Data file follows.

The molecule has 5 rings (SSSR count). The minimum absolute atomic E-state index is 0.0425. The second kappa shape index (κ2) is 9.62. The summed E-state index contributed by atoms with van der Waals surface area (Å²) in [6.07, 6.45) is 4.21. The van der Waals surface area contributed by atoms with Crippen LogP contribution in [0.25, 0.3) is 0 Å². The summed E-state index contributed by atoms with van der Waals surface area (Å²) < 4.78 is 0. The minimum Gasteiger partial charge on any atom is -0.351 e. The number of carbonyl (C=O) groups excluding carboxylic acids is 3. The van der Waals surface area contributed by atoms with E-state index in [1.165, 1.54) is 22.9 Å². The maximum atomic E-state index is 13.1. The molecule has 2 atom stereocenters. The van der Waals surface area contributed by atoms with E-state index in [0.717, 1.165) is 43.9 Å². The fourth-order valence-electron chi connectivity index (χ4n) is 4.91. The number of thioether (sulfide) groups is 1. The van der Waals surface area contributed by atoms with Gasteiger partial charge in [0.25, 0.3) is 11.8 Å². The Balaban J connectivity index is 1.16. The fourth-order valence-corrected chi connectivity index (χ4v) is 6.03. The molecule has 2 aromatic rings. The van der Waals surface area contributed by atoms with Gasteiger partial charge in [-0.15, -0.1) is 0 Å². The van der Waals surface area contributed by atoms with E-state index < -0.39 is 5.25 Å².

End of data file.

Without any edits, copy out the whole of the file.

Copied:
The molecule has 5 rings (SSSR count). The minimum absolute atomic E-state index is 0.0425. The second kappa shape index (κ2) is 9.62. The summed E-state index contributed by atoms with van der Waals surface area (Å²) in [6.07, 6.45) is 4.21. The van der Waals surface area contributed by atoms with Crippen LogP contribution in [0.25, 0.3) is 0 Å². The summed E-state index contributed by atoms with van der Waals surface area (Å²) < 4.78 is 0. The minimum Gasteiger partial charge on any atom is -0.351 e. The number of carbonyl (C=O) groups excluding carboxylic acids is 3. The van der Waals surface area contributed by atoms with E-state index in [1.165, 1.54) is 22.9 Å². The maximum atomic E-state index is 13.1. The molecule has 2 atom stereocenters. The van der Waals surface area contributed by atoms with E-state index in [0.717, 1.165) is 43.9 Å². The fourth-order valence-electron chi connectivity index (χ4n) is 4.91. The number of thioether (sulfide) groups is 1. The van der Waals surface area contributed by atoms with Gasteiger partial charge in [0.25, 0.3) is 11.8 Å². The Balaban J connectivity index is 1.16. The fourth-order valence-corrected chi connectivity index (χ4v) is 6.03. The molecule has 2 aromatic rings. The van der Waals surface area contributed by atoms with Gasteiger partial charge in [-0.15, -0.1) is 0 Å². The van der Waals surface area contributed by atoms with E-state index < -0.39 is 5.25 Å².